Our front porch has been a cluttered, embarrassing mess for too long! It's always covered with our son's foam sword armory, umbrellas, bike helmets and half-dead plants. Nothing says "Welcome to our home" quite like the decor of an abandoned yard sale.
I wanted this collection of random outdoor things to stay outdoors, but contained and hidden away. Some seating would also be nice, so I can watch the sword fights from something a bit more comfortable than the concrete steps. What I really needed was a bench storage box.
I started looking around at various options, but there's not a ton of choices out there. Plastic deck boxes are fairly inexpensive but don't do much for the curb appeal. On the other hand, nice wooden ones are soooo expensive! Then I found this fabulous DIY outdoor storage box plan made by Kim from the fantastic blog Sand and Sisal.
Isn't it gorgeous? And exactly what I was looking for! The trim would echo back to our huge 9-pane picture window at the front of the house, and the dimensions were perfect for the space. I love the pop of color under the lid, but I'll stick with boring white for now.
I won't go through the step by step building process, since Kim did such a great job with her tutorial. But I'll show you some changes I made along the way, and some mistakes you can hopefully avoid!
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My first change was to assemble the box with pocket holes and screws, rather than glue and nails. I was worried that nails wouldn't hold up to constant abuse from our son and his friends grabbing toys out of the box.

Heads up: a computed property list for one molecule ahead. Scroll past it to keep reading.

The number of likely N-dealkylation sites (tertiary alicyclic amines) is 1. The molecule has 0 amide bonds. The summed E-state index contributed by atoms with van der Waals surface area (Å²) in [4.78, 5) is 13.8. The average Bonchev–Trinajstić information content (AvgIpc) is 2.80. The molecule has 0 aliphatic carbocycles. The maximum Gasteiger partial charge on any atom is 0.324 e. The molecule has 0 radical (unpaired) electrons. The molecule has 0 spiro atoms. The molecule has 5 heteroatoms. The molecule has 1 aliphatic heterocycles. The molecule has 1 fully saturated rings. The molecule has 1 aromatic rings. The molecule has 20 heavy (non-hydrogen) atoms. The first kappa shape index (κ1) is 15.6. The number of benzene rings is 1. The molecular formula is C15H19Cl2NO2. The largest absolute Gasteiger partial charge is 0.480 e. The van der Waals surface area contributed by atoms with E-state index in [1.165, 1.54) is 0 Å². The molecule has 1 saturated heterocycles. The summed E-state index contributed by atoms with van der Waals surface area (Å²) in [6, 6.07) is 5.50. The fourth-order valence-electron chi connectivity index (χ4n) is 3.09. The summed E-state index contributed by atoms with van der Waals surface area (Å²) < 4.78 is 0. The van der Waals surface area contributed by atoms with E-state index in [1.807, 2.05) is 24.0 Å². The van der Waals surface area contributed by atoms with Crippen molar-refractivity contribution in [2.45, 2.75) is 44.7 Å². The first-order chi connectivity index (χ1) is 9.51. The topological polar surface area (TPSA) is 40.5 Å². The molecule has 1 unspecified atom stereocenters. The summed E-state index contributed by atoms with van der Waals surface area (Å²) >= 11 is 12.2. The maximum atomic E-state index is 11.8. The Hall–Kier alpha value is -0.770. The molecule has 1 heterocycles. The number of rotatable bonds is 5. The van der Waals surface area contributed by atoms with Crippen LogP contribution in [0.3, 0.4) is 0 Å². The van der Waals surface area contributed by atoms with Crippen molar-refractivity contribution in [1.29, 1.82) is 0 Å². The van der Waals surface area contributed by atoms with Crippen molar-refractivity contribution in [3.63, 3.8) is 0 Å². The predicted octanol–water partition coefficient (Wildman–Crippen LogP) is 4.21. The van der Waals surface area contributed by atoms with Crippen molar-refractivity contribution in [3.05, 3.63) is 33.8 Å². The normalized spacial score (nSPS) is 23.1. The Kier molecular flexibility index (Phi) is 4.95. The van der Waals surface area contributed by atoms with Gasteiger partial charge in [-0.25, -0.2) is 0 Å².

My trim turned out slightly different on the ends of the box. I wrapped the top and bottom of the box with 1x2 primed trim boards. I left a ¾" overhang on the front and back trim, and cut the side pieces to fit.
I cut each vertical trim piece to fit, making sure each one was at a perfect 90 degree angle when nailing it in place.
I didn't add any vertical trim pieces to the ends of the box. I offset the front edge pieces by ¾", so they frame out the side panels without any additional trim. That resulted in slightly narrower trim on the sides than the top and bottom, but I liked the lighter look.
Once the trim was in place, I filled every crack and hole with wood filler to create a nice smooth surface.
After all the wood filler was sanded down and the dust cleaned up with a tack cloth, I filled every seam with paintable caulk. It seemed like it took forever to caulk around every one of those squares, but it gave the final product a much more finished look.
After primer and two coats of white outdoor paint, it was time to build and attach the lid to the box.
The original design called for a plywood top with quarter round trim around the outside edge. However, the rain absolutely destroyed it, so I ended up building another version out of cedar, which is rot-resistant.
The door hinges raise up the back of the lid slightly, but this turned out to be a good thing. Rain will now flow off the lid, rather than pool in the middle. Yay for happy accidents!
I also decided to install a soft-close lid support so the lid wouldn't slam down on little fingers. However, the instructions for installing the lid support were insanely un-helpful, and I ended up having to reinstall it a few times to get it to function correctly. Pay no attention to those extra holes!
I am so excited to finally get this project completed and in place. It has a ton of room for all my son's outdoor toys, and I can even put a few pillows and cushions in there to make more comfortable seating.
Check out these other outdoor furniture projects!